Wednesday, May 28, 2014

Smoke Impacts on Temperatures

For this post we will have a slight geographical deviation from Interior Alaska. One of the many atmospheric impacts of the Funny River Horse Trail Fire has been the effect of dense smoke on incoming solar radiation. There is a body of research that looks at temperature effects due to smoke across large areas due to widespread smoke but relatively little on localized dense smoke and the accompanying reductions in incoming solar radiation. It may or may not be analogous to the effect of clouds on temperatures at the surface. In any event, the effect was immediate and substantial. The Fire is an interesting laboratory for looking at this relationship.

There are 8 Climate Reference Network (CRN) sites in Alaska. One of them, Kenai 29 ENE, happens to be in the Kenai National Wildlife Refuge a few miles north of the Funny River Horse Trail Fire. One of the many sensors that CRN sites have is for measuring solar radiation. In the first few days of the fire the wind blew from the north, away from the station. Beginning on May 23rd, the wind switched direction and blew from the south, toward the station.

We can evaluate the effect of smoke on incoming solar radiation by comparing two days that were cloud-free but had different smoke conditions. May 20th was clear with a brisk north wind. All smoke was blown to the south. May 24th was clear but with a southerly wind that blew smoke over the CRN station. While the CRN station does not report visibility, the nearby Soldotna ASOS reported visibility as low as 1/4-mile. The graphic that goes with this post shows the incoming solar radiation (measured in watts per square meter) and the air temperature. The solid lines represent solar radiation and the dashed lines represent air temperature. You can see that the solar radiation dropped by 300 to 450 watts per square meter when thick smoke blew in. The total solar radiation differential between the two days was almost exactly 50%. This overall reduction in energy prevented the temperature from rising after 10 a.m. despite a warmer airmass on the 24th than was present on the 20th (850 mb temp in Anchorage was 1.8°C warmer on the 24th).

Based on the temperatures at surrounding stations, the dense smoke likely suppressed the high temperature at the Kenai 29 ENE station by approximately 6°F. While the number of conclusions that can be drawn from a sample size of 1 is pretty limited, the anecdotal evidence is pretty compelling. Since there is a CRN site just northeast of Fairbanks, Fairbanks 11 NE, it would be interesting to go back and look for instances of dense smoke on otherwise clear days.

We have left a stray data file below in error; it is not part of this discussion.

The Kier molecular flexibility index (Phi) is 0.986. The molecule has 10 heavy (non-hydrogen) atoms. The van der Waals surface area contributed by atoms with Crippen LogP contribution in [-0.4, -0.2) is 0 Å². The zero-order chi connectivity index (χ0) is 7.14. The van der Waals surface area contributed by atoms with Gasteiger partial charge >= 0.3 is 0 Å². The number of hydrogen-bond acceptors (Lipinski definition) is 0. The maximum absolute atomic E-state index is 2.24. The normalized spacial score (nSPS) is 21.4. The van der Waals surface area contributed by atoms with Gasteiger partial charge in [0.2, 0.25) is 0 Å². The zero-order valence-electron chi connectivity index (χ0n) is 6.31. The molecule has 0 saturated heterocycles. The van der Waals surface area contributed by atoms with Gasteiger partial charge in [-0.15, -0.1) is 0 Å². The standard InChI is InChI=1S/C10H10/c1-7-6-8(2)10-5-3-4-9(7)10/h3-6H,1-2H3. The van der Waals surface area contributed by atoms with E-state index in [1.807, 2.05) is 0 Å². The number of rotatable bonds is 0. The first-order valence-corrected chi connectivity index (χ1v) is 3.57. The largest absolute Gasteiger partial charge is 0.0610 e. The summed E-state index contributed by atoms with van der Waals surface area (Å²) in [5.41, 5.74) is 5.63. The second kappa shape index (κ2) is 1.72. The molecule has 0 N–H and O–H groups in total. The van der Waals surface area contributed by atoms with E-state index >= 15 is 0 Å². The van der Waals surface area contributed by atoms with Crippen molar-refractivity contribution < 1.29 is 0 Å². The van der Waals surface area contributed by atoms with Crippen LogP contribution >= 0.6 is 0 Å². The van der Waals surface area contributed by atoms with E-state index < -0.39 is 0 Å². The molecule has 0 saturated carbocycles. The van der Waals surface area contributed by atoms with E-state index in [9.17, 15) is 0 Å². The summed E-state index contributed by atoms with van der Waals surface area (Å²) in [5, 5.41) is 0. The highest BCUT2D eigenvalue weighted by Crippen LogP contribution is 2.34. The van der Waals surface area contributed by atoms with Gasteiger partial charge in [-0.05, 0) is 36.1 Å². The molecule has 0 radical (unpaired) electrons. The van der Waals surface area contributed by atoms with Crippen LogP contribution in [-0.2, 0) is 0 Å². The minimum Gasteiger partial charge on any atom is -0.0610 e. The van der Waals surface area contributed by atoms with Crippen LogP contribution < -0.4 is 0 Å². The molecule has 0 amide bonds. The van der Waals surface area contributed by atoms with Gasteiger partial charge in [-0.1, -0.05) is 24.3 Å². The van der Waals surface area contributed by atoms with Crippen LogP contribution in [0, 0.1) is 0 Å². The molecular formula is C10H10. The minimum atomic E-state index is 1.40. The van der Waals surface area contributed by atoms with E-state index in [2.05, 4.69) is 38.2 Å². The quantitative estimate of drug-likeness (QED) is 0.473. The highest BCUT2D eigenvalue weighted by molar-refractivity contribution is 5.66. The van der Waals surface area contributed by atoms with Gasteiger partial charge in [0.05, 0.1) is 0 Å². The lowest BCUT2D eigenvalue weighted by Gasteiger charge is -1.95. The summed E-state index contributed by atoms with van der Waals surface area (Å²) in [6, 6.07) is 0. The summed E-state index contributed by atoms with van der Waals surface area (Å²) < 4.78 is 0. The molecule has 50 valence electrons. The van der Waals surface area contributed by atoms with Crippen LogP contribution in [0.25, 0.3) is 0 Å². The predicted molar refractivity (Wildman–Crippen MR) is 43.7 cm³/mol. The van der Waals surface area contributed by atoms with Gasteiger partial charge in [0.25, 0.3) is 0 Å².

Figure 1. Chart of 24-hour temperature and incoming solar radiation on May 20 and May 24, 2014, at the Kenai 29 ENE CRN station.

Note: I put this chart up on my FB page earlier so it is possible that some people might be seeing this for the second time.

Additional materials: Here is an article from 1981 that discusses large-area temperature cooling due to smoke. It is from 1981 but is still interesting. In the article the temperature reduction in Alaska due to smoke in 1987 was 2°C to 4°C. :


  1. Very interesting analysis Brian. No doubt folks in Southcentral Alaska are hoping the fire dissipates, even if it takes dreaded rain to make it happen. There's lots of fuel left to burn. It does revitalize the terrestrial and aquatic habitat despite the threats to human occupation and delayed period of recovery.

    I wonder why the Fairbanks 11 NE CRN was sited at the Gilmore Creek NESDIS station? Perhaps due to available secure land and power. Maybe PAFA airport has regs against the equipment?

    The weather in that NE valley can vary some from the airport due to its sheltered location, elevation, and surrounding terrain. A good friend manages the facility. I'll have to ask about the equipment.


    1. Thanks Gary. As for why the Fairbanks 11 NE CRN site was located where it is, part of the rationale of the program is develop a 50-year, uncontaminated climate data set for future baseline comparisons. Presumably the current site is in an area that will not be developed and will not 'feel' the effects of Fairbanks' urban heat island. It also might fill a local climate niche that other stations do not (e.g., slope, aspect, vegetation, etc.).

    2. Ok on the rationale for that site, and it does make sense over the long term. The airport in Fairbanks is subject to all sorts of human activity, heat-island contributors, and wide open spaces devoid of routine vegetation.

      Now I wonder how the weather and climate vary between the two sites? I'll have to monitor both in the future and note the differences if any. That valley 11 NE of Fairbanks gets yearly precipitation and wind from what I've experienced.